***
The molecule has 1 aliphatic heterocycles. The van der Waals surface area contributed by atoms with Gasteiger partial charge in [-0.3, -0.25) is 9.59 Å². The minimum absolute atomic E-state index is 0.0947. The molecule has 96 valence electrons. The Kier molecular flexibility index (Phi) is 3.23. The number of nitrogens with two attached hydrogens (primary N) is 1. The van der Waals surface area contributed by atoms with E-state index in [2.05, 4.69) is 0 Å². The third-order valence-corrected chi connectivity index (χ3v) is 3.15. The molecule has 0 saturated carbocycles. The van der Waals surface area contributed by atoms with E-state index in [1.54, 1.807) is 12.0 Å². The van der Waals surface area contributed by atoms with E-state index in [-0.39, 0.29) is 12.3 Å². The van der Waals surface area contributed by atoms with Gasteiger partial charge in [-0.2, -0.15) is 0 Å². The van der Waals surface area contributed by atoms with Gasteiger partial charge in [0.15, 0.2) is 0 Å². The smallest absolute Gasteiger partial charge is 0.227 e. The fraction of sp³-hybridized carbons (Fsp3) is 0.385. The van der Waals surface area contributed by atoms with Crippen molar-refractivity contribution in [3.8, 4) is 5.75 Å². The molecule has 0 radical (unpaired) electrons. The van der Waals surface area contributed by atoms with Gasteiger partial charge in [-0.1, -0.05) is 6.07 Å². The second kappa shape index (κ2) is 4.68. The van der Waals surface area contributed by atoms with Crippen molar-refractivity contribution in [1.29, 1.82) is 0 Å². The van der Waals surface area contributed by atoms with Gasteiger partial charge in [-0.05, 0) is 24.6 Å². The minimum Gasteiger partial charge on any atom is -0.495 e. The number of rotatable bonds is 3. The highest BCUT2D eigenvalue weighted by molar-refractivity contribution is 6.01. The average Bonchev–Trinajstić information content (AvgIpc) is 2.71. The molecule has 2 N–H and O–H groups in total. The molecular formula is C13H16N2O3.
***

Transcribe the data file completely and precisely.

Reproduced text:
The molecule has 1 aliphatic heterocycles. The van der Waals surface area contributed by atoms with Gasteiger partial charge in [-0.3, -0.25) is 9.59 Å². The minimum absolute atomic E-state index is 0.0947. The molecule has 96 valence electrons. The Kier molecular flexibility index (Phi) is 3.23. The number of nitrogens with two attached hydrogens (primary N) is 1. The van der Waals surface area contributed by atoms with E-state index in [2.05, 4.69) is 0 Å². The third-order valence-corrected chi connectivity index (χ3v) is 3.15. The molecule has 0 saturated carbocycles. The van der Waals surface area contributed by atoms with E-state index in [1.54, 1.807) is 12.0 Å². The van der Waals surface area contributed by atoms with E-state index in [-0.39, 0.29) is 12.3 Å². The van der Waals surface area contributed by atoms with Gasteiger partial charge in [-0.2, -0.15) is 0 Å². The van der Waals surface area contributed by atoms with Gasteiger partial charge in [0.15, 0.2) is 0 Å². The smallest absolute Gasteiger partial charge is 0.227 e. The fraction of sp³-hybridized carbons (Fsp3) is 0.385. The van der Waals surface area contributed by atoms with Crippen molar-refractivity contribution in [3.8, 4) is 5.75 Å². The molecule has 0 radical (unpaired) electrons. The van der Waals surface area contributed by atoms with Gasteiger partial charge in [-0.1, -0.05) is 6.07 Å². The second kappa shape index (κ2) is 4.68. The van der Waals surface area contributed by atoms with Crippen molar-refractivity contribution in [1.29, 1.82) is 0 Å². The van der Waals surface area contributed by atoms with Gasteiger partial charge in [-0.05, 0) is 24.6 Å². The minimum Gasteiger partial charge on any atom is -0.495 e. The number of rotatable bonds is 3. The highest BCUT2D eigenvalue weighted by molar-refractivity contribution is 6.01. The average Bonchev–Trinajstić information content (AvgIpc) is 2.71. The molecule has 2 N–H and O–H groups in total. The molecular formula is C13H16N2O3.